Firefighters arrived at the scene quickly and were shocked to learn that someone – Jason – was trapped behind the wheel of the flaming wreck in the street. Hoses poured water in, a fellow officer on the scene found a big knife and cut through the seat belt so Jason could be pulled out. That knife is here, under glass in the man cave, along with a photo of the officers who extracted Jason from the car.
Jason points out another photo, where he's posing with the scrap pile that was once his squad car. The wreckage was kept for several years for legal reasons, and when he learned it was going to be destroyed, he went to the garage for a photo op. Jason doesn't remember any of The Accident, mercifully. The flames burned his face off and ravaged his hands. He suffered third- or fourth-degree burns over 43 percent of his body. He survived, he keeps moving forward, he's unsinkable.
There's something else. The uniform shirt he wore in the crash. When he officially retired from the police force in 2006, he was on stage at his retirement and presented with a surprise gift from his best friend and police partner, Bryan Chapman.
"Bryan went down to the evidence room at the station and said, 'I need Jason's uniform,' and they still had it," Jason says. "This thing was rolled up in a paint can. Bryan didn't even have it cleaned. My badge was there, too, still covered in soot. I had no idea they survived."
Chapman had the items mounted on the state flag of Arizona and presented it to Jason at his retirement reception. There weren't many dry eyes in the room.
"I was very emotional," Jason says. "There's all kinds of crap on the shirt, but it looks better than I do. I think it's beautiful."
A year-and-a-half after The Accident, Pauline Arrillaga of the Associated Press wrote a three-part series detailing Jason's incredible ordeal and slow recovery. It's nightmarish and grim at times, a story not for the faint-hearted. But it's also a tale of remarkable determination.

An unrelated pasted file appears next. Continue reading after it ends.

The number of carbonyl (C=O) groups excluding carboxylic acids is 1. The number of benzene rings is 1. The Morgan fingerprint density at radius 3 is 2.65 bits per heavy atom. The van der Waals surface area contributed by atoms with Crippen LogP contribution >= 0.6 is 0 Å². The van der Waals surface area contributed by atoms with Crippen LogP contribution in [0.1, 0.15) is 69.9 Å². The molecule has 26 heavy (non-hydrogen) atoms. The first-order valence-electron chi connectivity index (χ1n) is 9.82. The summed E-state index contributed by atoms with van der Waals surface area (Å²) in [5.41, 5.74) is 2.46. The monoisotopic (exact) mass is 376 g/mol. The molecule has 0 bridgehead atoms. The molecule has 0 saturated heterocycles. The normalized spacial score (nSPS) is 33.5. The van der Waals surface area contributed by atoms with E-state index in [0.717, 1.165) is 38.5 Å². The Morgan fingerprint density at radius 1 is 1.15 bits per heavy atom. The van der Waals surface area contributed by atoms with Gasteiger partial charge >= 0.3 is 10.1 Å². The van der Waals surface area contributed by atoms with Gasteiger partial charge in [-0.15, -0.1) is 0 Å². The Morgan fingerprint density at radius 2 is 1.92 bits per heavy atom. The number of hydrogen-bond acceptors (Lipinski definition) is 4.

Maybe there are only two things you really need to know. One is Jason's young son, Zane. Several months after Jason returned home to convalesce, 3-year-old Zane knew one thing about the man with the strange face sitting in their living room chair – that was not his daddy.
The other involves the two police officers who pulled Jason from his burning car. As they loaded him onto a gurney, a chunk of burned flesh fell from Jason's arm, leaving a white patch underneath. One officer said later what they were both thinking: "I'm not sure we did this guy a favor."
The adventures of Jason Schechterle, inspirational public speaker:
"My wife and I had our third child 18 months after my accident. Everybody asks me, How did that happen? 'Well, not everything got burned.'"
The ritual begins anew each night. Jason removes his hard contact lenses, no small feat with his reconstructed hands. He's got a special mini-plunger for that task. Then he winds Saran Wrap around his head a couple of times before he goes to sleep. That's to keep the moisture in because Jason has no eyelids. Those were burned off.
In the morning, he removes the wrap and when the air hits his eyes, it stings like a swarm of bees. Jason rushes to apply saline solution and eye wash, but it takes him about an hour to prep his eyes to put the hard lenses back in.
He'll take it, though. After The Accident, doctors sewed skin grafts over his eyes because his corneas were burned. When he was told early in his recovery that he might need corneal transplants, he took that as good news.
"You can see again with corneal transplants," Jason says. "When you're blind, anything they say that's remotely positive, you hang onto. To have your eyesight and then go to complete, total darkness, that was the worst. They never told me, 'You'll be blind forever,' but it was so difficult to lay in your bed with your thoughts and not be able to see."
Almost a year after The Accident, the grafts were removed. It is another day Jason will not forget. A recovery room nurse wakes him by saying, "Jason, it's over, you're done."